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What We Can Learn from the Nurse Incident in Utah

A nurse was dragged out of a Utah hospital in front of patients and coworkers and then handcuffed against the wall.  Her crime?  She refused to draw blood from an unconscious victim of a motor vehicle accident. A Salt Lake City police officer investigating the car accident demanded that she draw blood, and when she said no, he arrested her for obstruction of justice.  Key Question - How can we avoid a situation like this in EMS?

1. Know Your State Law   

Some states have passed laws authorizing or requiring EMS providers to draw blood at the direction of law enforcement.  Typically the blood draw is from a person suspected of DUI, or if the individual caused a serious injury or death, but these laws vary.  Some laws require that the patient be under arrest, or that the officer have a warrant.  Other states permit law enforcement to direct an EMS provider to forcibly draw blood if the officers can reasonably restrain the individual. 

Make it clear to providers what the law permits law enforcement officers to do in your state.  You can also consider having a copy of your state’s “blood draw law” on board the ambulance along with official guidance from your state department of health.   

2. Be a Patient Advocate

A forcible blood draw may run contrary to what providers learned about patient consent and refusal of care. Some laws say that blood shouldn’t be drawn in situations that could jeopardize a person’s life or cause “serious injury.” The problem is, the officer could be the one who is authorized to determine whether the blood draw is appropriate. 

When the patient’s health could be jeopardized by the blood draw, don’t be afraid to speak up and tell the officer about potential threats to the patient’s health.  There may also be alternatives, such as having the patient’s blood drawn in a more controlled environment at the hospital.   If law enforcement is obstructing care, providers should tell the officer about the need to treat the patient and cite specific reasons why.  Providers should document discussions with the officer and consult medical command where appropriate.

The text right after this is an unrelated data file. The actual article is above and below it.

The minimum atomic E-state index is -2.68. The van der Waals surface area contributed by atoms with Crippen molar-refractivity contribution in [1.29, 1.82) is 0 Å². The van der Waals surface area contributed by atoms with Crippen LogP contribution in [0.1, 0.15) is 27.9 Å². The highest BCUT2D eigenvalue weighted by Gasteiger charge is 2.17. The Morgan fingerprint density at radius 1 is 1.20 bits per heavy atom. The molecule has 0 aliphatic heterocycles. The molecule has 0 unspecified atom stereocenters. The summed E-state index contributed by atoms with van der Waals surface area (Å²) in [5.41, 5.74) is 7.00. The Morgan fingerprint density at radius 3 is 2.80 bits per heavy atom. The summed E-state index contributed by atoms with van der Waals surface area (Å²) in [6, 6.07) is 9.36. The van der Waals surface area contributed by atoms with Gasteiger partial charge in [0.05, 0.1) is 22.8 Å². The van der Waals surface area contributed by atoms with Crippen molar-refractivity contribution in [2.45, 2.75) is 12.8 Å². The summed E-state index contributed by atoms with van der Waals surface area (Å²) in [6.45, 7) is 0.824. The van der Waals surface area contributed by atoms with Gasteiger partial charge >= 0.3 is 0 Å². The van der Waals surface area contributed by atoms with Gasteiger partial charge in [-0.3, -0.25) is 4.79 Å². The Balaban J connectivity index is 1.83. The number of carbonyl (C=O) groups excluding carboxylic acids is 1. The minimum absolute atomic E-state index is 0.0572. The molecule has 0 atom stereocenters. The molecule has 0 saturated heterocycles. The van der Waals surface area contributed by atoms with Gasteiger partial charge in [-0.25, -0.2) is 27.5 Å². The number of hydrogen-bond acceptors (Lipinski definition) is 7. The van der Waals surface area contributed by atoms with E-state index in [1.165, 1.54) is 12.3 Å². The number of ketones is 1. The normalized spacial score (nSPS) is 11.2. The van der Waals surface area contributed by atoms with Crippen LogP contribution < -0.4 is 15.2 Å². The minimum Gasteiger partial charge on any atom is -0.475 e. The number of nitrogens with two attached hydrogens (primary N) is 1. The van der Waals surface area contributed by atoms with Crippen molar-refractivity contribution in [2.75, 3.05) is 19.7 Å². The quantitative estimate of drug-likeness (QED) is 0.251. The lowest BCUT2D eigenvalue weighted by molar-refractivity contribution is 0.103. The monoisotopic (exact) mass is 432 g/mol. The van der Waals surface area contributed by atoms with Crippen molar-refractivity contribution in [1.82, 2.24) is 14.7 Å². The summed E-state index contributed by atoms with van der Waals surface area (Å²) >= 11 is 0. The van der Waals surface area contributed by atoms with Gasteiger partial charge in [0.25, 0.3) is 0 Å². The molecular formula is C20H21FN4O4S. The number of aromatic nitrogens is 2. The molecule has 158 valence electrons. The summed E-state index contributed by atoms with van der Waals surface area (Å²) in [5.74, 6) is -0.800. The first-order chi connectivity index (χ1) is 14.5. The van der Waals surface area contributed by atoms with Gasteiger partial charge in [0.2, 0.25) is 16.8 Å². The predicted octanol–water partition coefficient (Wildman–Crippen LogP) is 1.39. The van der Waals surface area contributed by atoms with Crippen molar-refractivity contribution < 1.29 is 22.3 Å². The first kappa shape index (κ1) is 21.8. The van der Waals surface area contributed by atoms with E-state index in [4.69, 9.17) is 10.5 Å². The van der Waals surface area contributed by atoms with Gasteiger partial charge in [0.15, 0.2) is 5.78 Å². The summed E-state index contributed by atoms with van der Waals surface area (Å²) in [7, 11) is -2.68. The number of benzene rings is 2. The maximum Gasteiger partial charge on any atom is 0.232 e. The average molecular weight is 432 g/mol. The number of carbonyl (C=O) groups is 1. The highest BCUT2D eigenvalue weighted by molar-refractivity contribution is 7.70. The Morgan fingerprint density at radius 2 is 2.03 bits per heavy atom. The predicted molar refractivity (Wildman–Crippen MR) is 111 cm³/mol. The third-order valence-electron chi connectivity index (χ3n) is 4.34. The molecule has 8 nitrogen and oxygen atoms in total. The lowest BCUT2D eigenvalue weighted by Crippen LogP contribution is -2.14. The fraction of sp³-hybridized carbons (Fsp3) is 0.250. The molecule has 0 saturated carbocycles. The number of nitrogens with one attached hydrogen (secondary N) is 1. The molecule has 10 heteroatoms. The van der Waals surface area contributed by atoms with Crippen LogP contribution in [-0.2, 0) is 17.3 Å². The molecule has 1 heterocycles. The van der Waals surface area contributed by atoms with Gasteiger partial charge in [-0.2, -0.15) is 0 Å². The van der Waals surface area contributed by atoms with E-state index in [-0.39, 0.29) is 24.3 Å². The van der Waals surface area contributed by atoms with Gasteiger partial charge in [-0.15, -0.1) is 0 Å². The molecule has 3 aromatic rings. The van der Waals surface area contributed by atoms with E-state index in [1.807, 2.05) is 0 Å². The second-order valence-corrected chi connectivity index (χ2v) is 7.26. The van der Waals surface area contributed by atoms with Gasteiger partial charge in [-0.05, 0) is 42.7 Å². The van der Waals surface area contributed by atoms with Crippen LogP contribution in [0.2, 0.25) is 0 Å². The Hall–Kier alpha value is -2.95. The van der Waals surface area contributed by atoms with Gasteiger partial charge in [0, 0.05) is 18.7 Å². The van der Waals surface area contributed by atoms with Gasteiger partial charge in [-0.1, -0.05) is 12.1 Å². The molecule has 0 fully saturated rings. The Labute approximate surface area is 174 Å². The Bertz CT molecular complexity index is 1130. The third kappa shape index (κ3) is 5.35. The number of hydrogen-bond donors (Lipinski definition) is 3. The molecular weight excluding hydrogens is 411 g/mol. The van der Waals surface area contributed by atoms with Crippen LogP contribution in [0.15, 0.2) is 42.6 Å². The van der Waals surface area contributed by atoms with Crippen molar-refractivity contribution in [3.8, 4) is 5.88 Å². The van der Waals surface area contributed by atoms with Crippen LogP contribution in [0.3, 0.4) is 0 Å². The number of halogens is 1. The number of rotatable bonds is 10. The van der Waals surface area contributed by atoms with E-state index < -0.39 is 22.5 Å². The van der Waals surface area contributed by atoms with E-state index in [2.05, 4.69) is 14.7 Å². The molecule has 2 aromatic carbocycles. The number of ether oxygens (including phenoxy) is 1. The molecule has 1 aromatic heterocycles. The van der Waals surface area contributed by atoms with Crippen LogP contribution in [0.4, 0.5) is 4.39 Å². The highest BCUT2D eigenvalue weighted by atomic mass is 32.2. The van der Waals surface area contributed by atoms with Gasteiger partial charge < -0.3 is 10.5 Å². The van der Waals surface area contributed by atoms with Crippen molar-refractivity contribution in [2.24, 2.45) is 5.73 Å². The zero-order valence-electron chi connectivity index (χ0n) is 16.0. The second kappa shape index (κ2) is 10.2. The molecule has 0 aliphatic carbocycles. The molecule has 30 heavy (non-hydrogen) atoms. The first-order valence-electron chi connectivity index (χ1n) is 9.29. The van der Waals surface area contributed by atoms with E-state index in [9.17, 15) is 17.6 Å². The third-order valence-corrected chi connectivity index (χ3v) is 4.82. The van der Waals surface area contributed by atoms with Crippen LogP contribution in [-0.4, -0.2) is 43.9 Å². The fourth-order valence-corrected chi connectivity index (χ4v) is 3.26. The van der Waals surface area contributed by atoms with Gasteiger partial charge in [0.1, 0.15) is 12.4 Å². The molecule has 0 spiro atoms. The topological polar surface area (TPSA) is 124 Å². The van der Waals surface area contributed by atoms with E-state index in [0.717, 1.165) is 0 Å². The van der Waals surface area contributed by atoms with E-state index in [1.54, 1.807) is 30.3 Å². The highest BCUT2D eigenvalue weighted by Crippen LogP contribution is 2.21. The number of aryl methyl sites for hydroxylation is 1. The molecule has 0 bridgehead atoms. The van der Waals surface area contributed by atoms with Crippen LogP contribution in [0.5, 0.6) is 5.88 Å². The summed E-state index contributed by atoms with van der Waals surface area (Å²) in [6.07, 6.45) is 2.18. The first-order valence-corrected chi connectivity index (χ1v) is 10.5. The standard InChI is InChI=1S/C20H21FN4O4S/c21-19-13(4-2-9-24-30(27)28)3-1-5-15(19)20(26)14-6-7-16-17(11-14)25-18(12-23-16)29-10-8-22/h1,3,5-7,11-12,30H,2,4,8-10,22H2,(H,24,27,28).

3. Protect the Patient’s Privacy

HIPAA permits disclosures of protected health information whenever state law requires such disclosure. So, it isn’t a violation of HIPAA to conduct a blood draw at the direction of law enforcement where state law permits the blood draw.  But, HIPAA generally doesn’t permit providers to discuss details of the patient’s condition. 

Unless required by state law to release the information, providers shouldn’t divulge details concerning the patient’s physical or mental health.  Law enforcement can get a subpoena or a warrant for the trip report, and they can speak with others who aren’t covered by HIPAA – including the patient.  It’s not a HIPAA violation if the patient releases the information to the officer.   

4. Plan Ahead

EMS agencies should work out difficult issues surrounding blood draws in advance with local law enforcement agencies. That means sitting down with local law enforcement and having a discussion about the needs and concerns of both sides.  Although these laws typically don’t include penalties against health care providers who refuse to follow the directive of a law enforcement officer, an EMS provider could be arrested for obstruction of justice or other similar offense.  If the parties are clear about what’s supposed to happen in blood draw situations, there’s a much smaller chance that the provider will end up in cuffs.